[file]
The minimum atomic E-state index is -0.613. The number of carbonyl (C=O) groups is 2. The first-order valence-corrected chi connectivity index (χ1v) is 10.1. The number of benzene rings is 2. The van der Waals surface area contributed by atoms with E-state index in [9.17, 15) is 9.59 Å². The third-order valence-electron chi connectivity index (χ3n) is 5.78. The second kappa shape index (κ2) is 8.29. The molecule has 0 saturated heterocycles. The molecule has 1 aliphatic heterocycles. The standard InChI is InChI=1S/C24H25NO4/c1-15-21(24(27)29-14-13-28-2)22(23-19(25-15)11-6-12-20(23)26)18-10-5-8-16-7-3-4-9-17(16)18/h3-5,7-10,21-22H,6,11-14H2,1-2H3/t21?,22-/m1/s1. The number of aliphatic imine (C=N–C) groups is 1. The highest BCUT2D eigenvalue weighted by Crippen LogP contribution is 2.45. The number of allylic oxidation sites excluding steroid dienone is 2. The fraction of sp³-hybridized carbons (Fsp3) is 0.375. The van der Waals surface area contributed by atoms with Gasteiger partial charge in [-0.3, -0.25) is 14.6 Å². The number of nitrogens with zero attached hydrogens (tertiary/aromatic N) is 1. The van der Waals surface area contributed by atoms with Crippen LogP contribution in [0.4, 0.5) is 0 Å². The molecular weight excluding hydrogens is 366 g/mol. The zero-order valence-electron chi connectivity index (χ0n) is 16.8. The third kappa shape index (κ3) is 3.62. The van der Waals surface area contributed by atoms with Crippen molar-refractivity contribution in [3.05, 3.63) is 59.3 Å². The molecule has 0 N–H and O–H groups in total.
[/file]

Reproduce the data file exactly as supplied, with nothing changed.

The minimum atomic E-state index is -0.613. The number of carbonyl (C=O) groups is 2. The first-order valence-corrected chi connectivity index (χ1v) is 10.1. The number of benzene rings is 2. The van der Waals surface area contributed by atoms with E-state index in [9.17, 15) is 9.59 Å². The third-order valence-electron chi connectivity index (χ3n) is 5.78. The second kappa shape index (κ2) is 8.29. The molecule has 0 saturated heterocycles. The molecule has 1 aliphatic heterocycles. The standard InChI is InChI=1S/C24H25NO4/c1-15-21(24(27)29-14-13-28-2)22(23-19(25-15)11-6-12-20(23)26)18-10-5-8-16-7-3-4-9-17(16)18/h3-5,7-10,21-22H,6,11-14H2,1-2H3/t21?,22-/m1/s1. The number of aliphatic imine (C=N–C) groups is 1. The highest BCUT2D eigenvalue weighted by Crippen LogP contribution is 2.45. The number of allylic oxidation sites excluding steroid dienone is 2. The fraction of sp³-hybridized carbons (Fsp3) is 0.375. The van der Waals surface area contributed by atoms with Gasteiger partial charge in [-0.3, -0.25) is 14.6 Å². The number of nitrogens with zero attached hydrogens (tertiary/aromatic N) is 1. The van der Waals surface area contributed by atoms with Crippen LogP contribution in [0.4, 0.5) is 0 Å². The molecular weight excluding hydrogens is 366 g/mol. The zero-order valence-electron chi connectivity index (χ0n) is 16.8. The third kappa shape index (κ3) is 3.62. The van der Waals surface area contributed by atoms with Crippen molar-refractivity contribution in [3.05, 3.63) is 59.3 Å². The molecule has 0 N–H and O–H groups in total.